Today I had hoped to be on my way
to the Cinque Terre, but after a phone
call to the hostel there ("We're all full tonight,
try tomorrow.") I made a quick change of plans.
Now I was on a bus, en route to the venerable city
Siena is composed of 17 distinct neighborhoods,
called Contrade, all fiercely proud of their independence.
Each Contrada has its own flags, songs, cheers and rivalries.
Twice a year in the summer, they compete with each other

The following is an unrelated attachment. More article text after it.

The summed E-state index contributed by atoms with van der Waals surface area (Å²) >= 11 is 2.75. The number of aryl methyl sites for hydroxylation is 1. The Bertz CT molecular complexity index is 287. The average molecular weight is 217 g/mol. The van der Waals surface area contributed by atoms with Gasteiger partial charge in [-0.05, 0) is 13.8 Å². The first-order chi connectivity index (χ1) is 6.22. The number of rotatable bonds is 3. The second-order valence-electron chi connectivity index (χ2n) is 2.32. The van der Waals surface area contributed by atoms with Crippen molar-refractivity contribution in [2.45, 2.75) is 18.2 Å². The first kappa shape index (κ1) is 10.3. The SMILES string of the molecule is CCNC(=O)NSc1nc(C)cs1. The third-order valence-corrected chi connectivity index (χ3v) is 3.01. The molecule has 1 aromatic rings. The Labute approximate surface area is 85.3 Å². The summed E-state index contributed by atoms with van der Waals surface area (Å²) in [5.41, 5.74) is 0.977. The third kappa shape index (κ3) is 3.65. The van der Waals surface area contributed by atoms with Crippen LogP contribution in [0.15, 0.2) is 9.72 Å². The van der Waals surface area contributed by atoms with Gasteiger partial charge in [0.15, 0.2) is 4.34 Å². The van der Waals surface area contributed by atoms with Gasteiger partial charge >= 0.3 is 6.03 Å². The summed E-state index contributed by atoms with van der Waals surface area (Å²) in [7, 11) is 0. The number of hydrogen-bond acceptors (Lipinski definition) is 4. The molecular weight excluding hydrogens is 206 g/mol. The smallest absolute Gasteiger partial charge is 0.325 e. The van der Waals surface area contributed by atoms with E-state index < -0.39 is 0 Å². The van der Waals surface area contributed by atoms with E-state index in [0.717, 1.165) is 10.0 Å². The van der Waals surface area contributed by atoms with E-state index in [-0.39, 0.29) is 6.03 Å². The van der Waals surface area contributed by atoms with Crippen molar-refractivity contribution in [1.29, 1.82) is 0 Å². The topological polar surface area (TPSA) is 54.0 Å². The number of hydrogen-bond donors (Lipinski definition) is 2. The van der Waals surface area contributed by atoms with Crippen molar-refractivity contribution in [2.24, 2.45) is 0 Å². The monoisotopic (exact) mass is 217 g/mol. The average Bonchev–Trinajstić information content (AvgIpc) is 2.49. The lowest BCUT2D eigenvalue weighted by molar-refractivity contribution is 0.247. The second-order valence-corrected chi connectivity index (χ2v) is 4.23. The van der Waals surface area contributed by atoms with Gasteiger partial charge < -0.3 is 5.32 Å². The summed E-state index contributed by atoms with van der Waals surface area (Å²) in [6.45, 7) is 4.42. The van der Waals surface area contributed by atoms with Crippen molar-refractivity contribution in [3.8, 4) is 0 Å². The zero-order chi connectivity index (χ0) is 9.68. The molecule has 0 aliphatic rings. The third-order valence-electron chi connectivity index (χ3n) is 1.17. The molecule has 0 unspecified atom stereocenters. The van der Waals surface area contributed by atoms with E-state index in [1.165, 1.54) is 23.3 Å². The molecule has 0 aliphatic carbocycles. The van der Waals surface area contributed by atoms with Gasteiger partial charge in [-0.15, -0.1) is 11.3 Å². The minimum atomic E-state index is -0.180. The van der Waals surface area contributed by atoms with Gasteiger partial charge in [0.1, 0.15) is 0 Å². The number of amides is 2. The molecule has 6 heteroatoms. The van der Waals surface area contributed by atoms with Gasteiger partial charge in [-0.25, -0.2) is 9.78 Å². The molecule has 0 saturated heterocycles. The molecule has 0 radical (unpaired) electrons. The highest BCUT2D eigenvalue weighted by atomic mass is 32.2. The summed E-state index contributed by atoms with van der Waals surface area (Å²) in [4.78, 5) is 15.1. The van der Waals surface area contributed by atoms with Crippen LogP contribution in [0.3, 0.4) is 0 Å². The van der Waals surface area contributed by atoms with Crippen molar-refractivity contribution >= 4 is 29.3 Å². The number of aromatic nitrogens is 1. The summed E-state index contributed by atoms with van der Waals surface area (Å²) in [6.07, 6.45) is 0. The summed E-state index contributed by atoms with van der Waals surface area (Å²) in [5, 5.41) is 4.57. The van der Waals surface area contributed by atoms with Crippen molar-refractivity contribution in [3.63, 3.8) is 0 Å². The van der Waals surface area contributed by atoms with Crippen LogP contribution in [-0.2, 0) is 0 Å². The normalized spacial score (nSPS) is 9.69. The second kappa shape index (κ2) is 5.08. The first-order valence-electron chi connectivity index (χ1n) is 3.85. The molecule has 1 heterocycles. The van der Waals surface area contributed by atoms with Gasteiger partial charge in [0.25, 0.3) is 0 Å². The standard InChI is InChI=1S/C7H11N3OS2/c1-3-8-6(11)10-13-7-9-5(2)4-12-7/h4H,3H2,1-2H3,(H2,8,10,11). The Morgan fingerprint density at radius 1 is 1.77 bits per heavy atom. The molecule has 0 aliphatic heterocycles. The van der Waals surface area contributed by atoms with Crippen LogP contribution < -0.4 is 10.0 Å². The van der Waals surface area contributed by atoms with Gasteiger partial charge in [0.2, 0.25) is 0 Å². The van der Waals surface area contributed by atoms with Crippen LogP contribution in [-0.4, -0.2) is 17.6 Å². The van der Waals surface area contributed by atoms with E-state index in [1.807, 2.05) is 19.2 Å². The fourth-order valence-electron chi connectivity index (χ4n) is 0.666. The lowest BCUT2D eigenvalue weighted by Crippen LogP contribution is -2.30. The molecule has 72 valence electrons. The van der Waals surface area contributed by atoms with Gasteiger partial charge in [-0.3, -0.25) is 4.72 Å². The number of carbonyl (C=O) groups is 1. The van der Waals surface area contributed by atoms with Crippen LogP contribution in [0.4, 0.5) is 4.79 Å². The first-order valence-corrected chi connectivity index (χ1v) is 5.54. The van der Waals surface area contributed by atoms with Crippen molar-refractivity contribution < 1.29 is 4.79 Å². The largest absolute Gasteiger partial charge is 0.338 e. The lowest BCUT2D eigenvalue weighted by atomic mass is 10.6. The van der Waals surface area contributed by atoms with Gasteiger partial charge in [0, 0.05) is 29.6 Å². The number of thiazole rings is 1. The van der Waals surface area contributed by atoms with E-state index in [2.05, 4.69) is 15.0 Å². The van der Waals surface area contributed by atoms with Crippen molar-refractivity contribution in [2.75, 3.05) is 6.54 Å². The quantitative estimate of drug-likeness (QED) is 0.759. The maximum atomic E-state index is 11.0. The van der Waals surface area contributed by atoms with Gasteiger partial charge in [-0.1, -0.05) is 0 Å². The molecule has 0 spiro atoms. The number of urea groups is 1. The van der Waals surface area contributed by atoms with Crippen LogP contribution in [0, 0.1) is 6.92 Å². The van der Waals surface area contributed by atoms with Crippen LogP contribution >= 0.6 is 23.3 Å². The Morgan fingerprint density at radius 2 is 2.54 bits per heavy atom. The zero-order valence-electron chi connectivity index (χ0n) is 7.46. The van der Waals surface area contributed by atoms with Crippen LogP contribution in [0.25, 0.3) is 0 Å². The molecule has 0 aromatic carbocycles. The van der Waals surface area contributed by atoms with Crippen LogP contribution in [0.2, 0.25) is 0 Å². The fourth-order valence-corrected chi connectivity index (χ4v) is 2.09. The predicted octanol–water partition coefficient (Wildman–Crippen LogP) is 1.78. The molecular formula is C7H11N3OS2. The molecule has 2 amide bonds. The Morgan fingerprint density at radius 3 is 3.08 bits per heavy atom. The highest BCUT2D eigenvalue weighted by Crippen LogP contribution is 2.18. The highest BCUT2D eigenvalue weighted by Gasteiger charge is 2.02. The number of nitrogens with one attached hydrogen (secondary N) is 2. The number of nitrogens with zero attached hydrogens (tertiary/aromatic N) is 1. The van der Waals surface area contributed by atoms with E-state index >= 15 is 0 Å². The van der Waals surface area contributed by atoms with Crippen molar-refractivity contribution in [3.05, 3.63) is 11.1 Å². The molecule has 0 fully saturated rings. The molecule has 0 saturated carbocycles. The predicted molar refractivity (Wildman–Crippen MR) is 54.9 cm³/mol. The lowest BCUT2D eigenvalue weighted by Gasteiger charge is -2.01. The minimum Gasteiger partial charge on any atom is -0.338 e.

in a horse race called the Palio, an event that
has become a huge tourist spectacle.
This day the town had only its usual throng
of visitors. By myself, but far from alone, I drifted about
the city with no particular ambition, rootless and ghostlike.
Floating in the stream of humanity, I was drawn effortlessly
to the city's center, the piazza called Il
Shell shaped and sand colored, the
sloping cobblestone space resembled a beach without an ocean,
and people were treating it that way, reclining
to rest and catch a few rays.
I did the same, sitting down to dig through
my pack, searching for that half-eaten package of crackers.
I was absorbed in my quest when I heard someone
call out, "Liz!"